A cyberattack on a German steel mill marks the second time a digital attack resulted in confirmed large-scale physical damages. Neowin reports the details of what actually happened are sketchy, there's no information on what the actual damage was, or on what the hackers were after. German reports describe the damage as "massive" and point out that the hacker(s) had to have had detailed knowledge of applied industrial controls and production processes.
The first major physical damage caused by hackers occured in 2010 when the Stuxnet virus sabotaged uranium enrichment operations in Iran.
The report from Germany, which detailed and confirmed this attack, fails to elaborate on what the actual damage was, or on what the hackers were after. The attack took place on a not-identified steel mill with the attack leaving one of the mill’s furnaces “unable to shut down in a regulated manner”. It’s not clear if this was indeed intended or just a side-effect of the systems being hacked into.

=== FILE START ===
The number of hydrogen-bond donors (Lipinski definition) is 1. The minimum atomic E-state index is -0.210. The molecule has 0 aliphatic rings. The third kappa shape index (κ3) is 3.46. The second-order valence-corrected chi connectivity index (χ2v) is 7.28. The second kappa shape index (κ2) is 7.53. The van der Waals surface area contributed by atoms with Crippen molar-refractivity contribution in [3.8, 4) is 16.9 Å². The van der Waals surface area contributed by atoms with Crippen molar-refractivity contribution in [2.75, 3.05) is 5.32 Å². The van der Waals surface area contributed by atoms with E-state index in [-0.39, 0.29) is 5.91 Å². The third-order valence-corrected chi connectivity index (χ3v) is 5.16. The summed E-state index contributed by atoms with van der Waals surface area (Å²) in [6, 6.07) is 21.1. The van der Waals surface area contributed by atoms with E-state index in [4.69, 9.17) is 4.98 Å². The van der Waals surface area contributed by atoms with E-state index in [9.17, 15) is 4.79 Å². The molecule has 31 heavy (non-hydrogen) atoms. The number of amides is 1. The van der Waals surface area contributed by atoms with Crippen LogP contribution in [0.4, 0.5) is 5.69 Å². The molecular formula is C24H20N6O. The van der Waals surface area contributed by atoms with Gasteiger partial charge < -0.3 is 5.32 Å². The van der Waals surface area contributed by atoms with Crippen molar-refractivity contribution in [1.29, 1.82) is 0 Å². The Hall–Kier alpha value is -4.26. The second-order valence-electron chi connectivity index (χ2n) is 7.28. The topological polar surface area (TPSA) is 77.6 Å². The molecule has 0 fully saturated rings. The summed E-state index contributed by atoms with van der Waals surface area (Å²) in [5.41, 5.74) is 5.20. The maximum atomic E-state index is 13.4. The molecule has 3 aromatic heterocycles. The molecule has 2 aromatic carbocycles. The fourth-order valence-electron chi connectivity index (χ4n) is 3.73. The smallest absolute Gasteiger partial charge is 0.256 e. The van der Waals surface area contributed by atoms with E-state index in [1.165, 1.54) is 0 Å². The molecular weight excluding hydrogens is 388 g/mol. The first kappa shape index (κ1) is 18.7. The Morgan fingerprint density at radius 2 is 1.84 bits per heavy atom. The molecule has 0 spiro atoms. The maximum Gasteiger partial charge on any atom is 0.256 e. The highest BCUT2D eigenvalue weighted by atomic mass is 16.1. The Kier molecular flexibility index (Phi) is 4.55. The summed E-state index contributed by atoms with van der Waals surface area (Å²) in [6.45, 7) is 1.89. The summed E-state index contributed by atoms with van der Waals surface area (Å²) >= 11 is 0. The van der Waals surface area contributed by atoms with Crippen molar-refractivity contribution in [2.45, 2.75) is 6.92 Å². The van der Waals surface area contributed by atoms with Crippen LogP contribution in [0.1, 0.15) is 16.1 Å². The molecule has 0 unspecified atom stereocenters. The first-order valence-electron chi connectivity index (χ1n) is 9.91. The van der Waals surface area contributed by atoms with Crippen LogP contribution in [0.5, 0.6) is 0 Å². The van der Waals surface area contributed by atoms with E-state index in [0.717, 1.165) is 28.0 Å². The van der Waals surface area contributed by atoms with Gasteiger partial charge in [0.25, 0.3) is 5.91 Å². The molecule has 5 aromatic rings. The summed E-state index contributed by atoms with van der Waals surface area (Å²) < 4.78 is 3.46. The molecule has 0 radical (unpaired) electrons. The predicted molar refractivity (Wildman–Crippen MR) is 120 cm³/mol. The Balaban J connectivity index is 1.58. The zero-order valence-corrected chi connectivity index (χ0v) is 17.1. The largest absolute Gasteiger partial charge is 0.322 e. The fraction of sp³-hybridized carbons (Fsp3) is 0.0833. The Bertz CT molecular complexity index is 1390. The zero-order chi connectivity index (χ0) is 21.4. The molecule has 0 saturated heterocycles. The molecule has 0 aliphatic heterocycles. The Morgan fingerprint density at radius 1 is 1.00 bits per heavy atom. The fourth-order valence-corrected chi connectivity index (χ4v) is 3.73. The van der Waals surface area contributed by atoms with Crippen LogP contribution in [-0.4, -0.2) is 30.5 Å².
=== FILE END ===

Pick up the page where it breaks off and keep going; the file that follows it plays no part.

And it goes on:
The report also explains that the hackers gained control over critical systems by using a spear phishing attack and infiltrating the plant’s business network. After that they managed to get access to the production network. It goes on to say:
The know-how of the attacker was very pronounced not only in conventional IT security but extended to detailed knowledge of applied industrial controls and production processes.